It’s possible that singer-songwriter Patty Griffin has inspired more young ladies to pick up the guitar than Dolly, Emmylou and Joni combined. The ethereal performer, whose musical offerings range from the femme folkiness of 1996’s Living with Ghosts to the sullen maturity of her latest album, 1000 Kisses, is an underground treasure. Her on-the-verge-of-tears voice coupled with stylistic guitar work make her one of the most interesting and endearing solo artists today. At the Michigan Theater, 603 E. Liberty, Ann Arbor; 734-668-8480.
Thursday • 28
Make no mistake, the Voodoo Organist is exactly what you’d expect from a feller who goes by such a weird handle. The one-man gothic-punk-blues explosion — who happens to be the alter-ego of L.A. musician Scott Wexton — has been touring the United States for two years, spreading his own gritty blues “gospel” along the way. San Francisco’s SF Weekly describes him as “equally inspired by Screamin’ Jay Hawkins, Hasil Adkins, and space-pop pioneer Jena Jacques Perrey.” Get saved (or creeped out) at the Elbow Room, 6 S. Washington St., Ypsilanti; 734-483-6374.
Friday • 29
ViViD/FaDeD:The Rememory Project
For five years, Detroit’s own Girlee Collective — a local artists’ group dedicated to celebrating the unique talents of female artists — has been bringing interesting female-made works to the masses. This month, the feminist organization brings ViViD/FaDeD:The Rememory Project to the Biddle Gallery. The exhibit is an artful examination of the word “memory.” Highlights include ink, cloth and wax works by designer Sarah Abend, and mixed-media on canvas works by Tara Hackett. Artists’ reception is 7-10 p.m. at 2840 Biddle Ave., Wyandotte; 734-281-4779. Ends May 31.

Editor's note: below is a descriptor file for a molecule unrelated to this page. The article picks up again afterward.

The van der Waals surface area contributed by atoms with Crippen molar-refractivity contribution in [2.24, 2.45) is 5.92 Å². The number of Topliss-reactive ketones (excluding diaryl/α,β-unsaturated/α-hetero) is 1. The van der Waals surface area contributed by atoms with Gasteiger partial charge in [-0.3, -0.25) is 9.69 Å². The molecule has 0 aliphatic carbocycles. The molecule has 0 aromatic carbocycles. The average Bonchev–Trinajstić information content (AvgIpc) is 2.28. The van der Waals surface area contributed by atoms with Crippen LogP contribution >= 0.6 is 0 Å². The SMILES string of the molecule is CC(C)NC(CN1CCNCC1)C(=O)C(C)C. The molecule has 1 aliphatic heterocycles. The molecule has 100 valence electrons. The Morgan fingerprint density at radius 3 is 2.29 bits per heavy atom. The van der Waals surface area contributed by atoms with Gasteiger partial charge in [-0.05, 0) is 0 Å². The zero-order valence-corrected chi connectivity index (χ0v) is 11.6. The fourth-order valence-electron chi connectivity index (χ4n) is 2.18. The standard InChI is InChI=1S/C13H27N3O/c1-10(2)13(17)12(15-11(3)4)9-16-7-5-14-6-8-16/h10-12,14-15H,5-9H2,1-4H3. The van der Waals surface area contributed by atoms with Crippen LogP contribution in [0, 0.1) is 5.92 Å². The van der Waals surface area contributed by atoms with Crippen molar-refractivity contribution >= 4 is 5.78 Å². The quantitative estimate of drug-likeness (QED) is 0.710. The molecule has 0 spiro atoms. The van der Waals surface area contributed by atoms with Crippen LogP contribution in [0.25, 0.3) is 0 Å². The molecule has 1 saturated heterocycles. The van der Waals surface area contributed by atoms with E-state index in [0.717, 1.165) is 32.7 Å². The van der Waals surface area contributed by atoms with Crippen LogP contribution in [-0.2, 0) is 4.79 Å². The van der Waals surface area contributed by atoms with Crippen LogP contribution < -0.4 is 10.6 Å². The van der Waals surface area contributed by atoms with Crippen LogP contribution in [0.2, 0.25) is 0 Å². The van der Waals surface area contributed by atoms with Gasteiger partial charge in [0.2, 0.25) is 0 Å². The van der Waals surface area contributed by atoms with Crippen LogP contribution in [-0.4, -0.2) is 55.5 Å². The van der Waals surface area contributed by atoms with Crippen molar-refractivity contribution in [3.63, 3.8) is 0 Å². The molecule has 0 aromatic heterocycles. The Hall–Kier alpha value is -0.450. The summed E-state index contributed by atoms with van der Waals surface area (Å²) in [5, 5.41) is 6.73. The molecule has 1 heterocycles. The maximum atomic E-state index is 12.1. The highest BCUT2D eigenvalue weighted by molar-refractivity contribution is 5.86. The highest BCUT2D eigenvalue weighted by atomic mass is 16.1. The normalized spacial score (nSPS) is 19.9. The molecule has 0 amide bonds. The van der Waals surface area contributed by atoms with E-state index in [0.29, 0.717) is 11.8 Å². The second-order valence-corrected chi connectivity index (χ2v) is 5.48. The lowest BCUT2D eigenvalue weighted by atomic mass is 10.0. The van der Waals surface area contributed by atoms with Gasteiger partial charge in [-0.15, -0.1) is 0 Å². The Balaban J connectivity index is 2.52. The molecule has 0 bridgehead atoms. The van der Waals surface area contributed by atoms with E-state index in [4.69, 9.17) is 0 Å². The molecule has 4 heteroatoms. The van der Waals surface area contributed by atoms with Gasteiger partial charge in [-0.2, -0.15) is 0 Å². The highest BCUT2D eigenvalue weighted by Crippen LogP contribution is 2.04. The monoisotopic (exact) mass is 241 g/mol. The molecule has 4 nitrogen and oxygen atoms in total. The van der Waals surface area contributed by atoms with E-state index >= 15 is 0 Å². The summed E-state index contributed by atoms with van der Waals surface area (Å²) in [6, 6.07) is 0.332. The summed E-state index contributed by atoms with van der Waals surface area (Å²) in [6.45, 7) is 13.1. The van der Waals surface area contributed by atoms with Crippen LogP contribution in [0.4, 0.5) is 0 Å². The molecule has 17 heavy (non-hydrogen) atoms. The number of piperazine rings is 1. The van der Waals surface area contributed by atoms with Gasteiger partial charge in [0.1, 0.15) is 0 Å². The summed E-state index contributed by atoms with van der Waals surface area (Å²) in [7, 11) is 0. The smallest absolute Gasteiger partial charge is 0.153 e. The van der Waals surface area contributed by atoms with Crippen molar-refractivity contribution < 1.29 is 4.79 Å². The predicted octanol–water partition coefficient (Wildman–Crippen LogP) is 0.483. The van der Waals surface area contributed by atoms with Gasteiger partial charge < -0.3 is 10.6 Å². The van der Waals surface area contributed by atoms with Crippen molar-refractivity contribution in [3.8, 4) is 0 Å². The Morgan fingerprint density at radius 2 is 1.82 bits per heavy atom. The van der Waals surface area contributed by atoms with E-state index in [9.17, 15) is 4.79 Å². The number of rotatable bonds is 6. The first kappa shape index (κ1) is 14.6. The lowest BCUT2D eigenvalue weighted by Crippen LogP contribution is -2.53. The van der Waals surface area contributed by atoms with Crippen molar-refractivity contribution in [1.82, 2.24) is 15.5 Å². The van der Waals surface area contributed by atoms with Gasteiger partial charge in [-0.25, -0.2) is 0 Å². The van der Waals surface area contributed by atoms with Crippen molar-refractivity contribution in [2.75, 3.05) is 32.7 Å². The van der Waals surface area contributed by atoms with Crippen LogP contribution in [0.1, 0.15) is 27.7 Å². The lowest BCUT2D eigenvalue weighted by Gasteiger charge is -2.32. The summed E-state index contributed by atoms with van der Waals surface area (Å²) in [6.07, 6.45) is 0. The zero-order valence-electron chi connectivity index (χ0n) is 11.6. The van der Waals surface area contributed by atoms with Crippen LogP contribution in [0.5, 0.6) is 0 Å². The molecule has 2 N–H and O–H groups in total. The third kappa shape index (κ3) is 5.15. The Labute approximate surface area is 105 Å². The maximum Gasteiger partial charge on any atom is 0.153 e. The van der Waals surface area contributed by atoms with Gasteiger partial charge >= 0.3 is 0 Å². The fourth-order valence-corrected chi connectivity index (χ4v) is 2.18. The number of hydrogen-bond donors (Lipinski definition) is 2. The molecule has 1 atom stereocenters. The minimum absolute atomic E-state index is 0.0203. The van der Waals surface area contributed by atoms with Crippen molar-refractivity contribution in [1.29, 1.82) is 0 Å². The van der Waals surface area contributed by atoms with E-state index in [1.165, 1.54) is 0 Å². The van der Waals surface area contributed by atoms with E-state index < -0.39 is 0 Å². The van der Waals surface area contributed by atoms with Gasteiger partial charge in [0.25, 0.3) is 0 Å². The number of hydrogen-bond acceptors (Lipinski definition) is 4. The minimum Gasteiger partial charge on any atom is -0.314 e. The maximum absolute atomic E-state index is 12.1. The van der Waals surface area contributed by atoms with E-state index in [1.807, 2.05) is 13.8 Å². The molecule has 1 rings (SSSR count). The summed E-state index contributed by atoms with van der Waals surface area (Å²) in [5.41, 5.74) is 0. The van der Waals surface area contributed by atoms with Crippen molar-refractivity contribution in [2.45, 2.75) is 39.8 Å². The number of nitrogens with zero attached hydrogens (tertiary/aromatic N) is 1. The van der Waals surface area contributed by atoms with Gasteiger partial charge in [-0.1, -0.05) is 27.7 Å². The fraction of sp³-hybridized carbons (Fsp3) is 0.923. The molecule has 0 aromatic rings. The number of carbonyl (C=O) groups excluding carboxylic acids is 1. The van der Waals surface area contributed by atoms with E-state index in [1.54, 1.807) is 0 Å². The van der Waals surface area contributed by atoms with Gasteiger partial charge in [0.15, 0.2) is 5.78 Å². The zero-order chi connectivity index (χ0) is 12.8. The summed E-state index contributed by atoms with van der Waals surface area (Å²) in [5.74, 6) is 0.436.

Friday • 29
Jesus Hopped the A Train
A portrait of crime and punishment, faith and morality, playwright Stephen Adly Guirgis’ Jesus Hopped the A Train will open at 1515 Broadway, presented by the African Renaissance Theater of Detroit. The tale is set in New York’s Rikers Island prison, and tells the story of two inmates who await execution while struggling with issues of religious faith and justice. Ubiquitous Detroit theater guy Oliver Pookrum, of Buku Productions, produces, directs and co-stars. The play runs April 29 to May 30, at 8 p.m. on Fridays and Saturdays, and 4 p.m. on Sundays. Tickets are $20, with student and group rates available. At 1515 Broadway, Detroit; 313-333-1444.
Friday • 29
Contemporary Michigan Sculpture
This week, the Birmingham-Bloomfield Art Center takes a break from the teaching and focuses on the fruits of a solid art education. This Friday, April 29, the BBAC will celebrate the opening of its latest exhibit, Contemporary Michigan Sculpture. The installation is a homegrown exhibition of modern sculpture and features such local artists as Jeri Hollister, Louis Marinaro, Tom Phardel, Sharon Que and others. Artists’ reception from 6-8 p.m. at 1516 S. Cranbrook Rd., Birmingham; 248-644-0866. Free and open to the public.
Saturday • 30